Congress Must Reform Military Sustainment As It Did Acquisition

Story Stream
recent articles

The U.S. military's Achilles heel in future conflicts will not be inferior technology. Rather, it will be an antiquated, industrial-age sustainment model. The way the Pentagon is organized to conduct maintenance, repair and overhaul (MRO) work gives rise to endless parts shortages, large numbers of so-called "hanger queens" and fleets of aircraft, ships and vehicles with availability rates well below the minimum levels needed to meet global mission requirements.

The Pentagon’s broken sustainment model translates into fewer platforms and systems available either to be deployed to war zones or at home stations on which Service members can train. This, in turn, means reduced proficiency for individuals and units, including maintainers. The overall effect is a readiness crisis.

The readiness rates for many types of aircraft, ships and ground vehicles has declined remarkably over the past few years. While the Air Force claims that its overall readiness rate has stayed relatively constant at about 73 percent, this figure masks numerous problems. Readiness rates for the F-22, F-35, F-16 and some variants of the F-15 are well below the overall average. So too are the readiness rates for the B-1, B-2, C-5, E-3 Airborne Warning and Control System aircraft and the E-8 Joint Surveillance Target Attack Radar System.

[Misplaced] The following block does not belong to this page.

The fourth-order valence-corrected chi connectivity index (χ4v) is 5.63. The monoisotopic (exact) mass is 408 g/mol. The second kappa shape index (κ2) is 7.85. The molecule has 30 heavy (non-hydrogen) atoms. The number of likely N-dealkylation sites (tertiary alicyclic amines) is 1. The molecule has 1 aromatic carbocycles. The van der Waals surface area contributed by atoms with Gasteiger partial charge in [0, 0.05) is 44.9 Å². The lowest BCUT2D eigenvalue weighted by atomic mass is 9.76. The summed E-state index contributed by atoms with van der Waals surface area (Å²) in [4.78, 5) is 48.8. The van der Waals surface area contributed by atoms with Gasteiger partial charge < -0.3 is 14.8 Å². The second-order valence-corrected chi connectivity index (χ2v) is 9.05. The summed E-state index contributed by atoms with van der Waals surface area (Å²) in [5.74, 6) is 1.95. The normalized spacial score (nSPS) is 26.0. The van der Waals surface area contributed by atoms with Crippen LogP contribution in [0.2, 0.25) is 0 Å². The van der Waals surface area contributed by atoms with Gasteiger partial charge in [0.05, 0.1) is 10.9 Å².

The situation in the Navy is equally bad. In 2017, more than 60 percent of Navy and Marine Corps fighters were out of service. The number for Marine Corps aviation, which flies the older F/A-18 Hornet, is even worse at 74 percent. Many of these aircraft are sidelined for a year or more, awaiting parts.

No surprise, Army aviation is also suffering. In 2017, about half the aviation assets of the 101st Airborne Division were sidelined. As a consequence, the division could not mount and deploy a brigade-sized air assault, due to a lack of crews and equipment.

But the readiness problem is not restricted to aviation units. According to the Government Accountability Office, “the Navy has increased deployment lengths, shortened training periods, and reduced or deferred maintenance to meet high operational demands, which has resulted in declining ship conditions and a worsening trend in overall readiness.”